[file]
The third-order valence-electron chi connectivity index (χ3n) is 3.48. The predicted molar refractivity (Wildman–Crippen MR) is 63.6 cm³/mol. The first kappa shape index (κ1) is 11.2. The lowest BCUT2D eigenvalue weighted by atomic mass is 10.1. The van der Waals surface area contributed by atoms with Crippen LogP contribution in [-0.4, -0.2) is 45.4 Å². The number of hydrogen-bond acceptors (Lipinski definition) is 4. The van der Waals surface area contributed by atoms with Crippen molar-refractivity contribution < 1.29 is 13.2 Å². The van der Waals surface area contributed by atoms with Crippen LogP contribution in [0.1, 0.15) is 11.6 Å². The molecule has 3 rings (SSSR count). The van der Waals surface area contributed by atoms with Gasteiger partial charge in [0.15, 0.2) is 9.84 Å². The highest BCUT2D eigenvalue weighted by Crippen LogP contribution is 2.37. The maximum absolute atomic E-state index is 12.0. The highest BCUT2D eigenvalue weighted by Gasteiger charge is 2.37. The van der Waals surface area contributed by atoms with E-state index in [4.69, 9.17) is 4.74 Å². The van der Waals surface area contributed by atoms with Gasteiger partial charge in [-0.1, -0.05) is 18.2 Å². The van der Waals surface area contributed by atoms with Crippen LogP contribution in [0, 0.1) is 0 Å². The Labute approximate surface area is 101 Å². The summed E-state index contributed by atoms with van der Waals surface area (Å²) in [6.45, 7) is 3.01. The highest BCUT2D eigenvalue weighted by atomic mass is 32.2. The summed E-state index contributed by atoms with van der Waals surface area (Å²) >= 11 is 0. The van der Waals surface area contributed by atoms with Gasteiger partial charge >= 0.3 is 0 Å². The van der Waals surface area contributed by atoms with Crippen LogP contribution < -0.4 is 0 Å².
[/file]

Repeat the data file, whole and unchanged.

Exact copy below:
The third-order valence-electron chi connectivity index (χ3n) is 3.48. The predicted molar refractivity (Wildman–Crippen MR) is 63.6 cm³/mol. The first kappa shape index (κ1) is 11.2. The lowest BCUT2D eigenvalue weighted by atomic mass is 10.1. The van der Waals surface area contributed by atoms with Crippen LogP contribution in [-0.4, -0.2) is 45.4 Å². The number of hydrogen-bond acceptors (Lipinski definition) is 4. The van der Waals surface area contributed by atoms with Crippen molar-refractivity contribution < 1.29 is 13.2 Å². The van der Waals surface area contributed by atoms with Crippen LogP contribution in [0.1, 0.15) is 11.6 Å². The molecule has 3 rings (SSSR count). The van der Waals surface area contributed by atoms with Gasteiger partial charge in [0.15, 0.2) is 9.84 Å². The highest BCUT2D eigenvalue weighted by Crippen LogP contribution is 2.37. The maximum absolute atomic E-state index is 12.0. The highest BCUT2D eigenvalue weighted by Gasteiger charge is 2.37. The van der Waals surface area contributed by atoms with E-state index in [4.69, 9.17) is 4.74 Å². The van der Waals surface area contributed by atoms with Gasteiger partial charge in [-0.1, -0.05) is 18.2 Å². The van der Waals surface area contributed by atoms with Crippen LogP contribution in [0, 0.1) is 0 Å². The Labute approximate surface area is 101 Å². The summed E-state index contributed by atoms with van der Waals surface area (Å²) in [6.45, 7) is 3.01. The highest BCUT2D eigenvalue weighted by atomic mass is 32.2. The summed E-state index contributed by atoms with van der Waals surface area (Å²) >= 11 is 0. The van der Waals surface area contributed by atoms with Gasteiger partial charge >= 0.3 is 0 Å². The van der Waals surface area contributed by atoms with Crippen LogP contribution < -0.4 is 0 Å².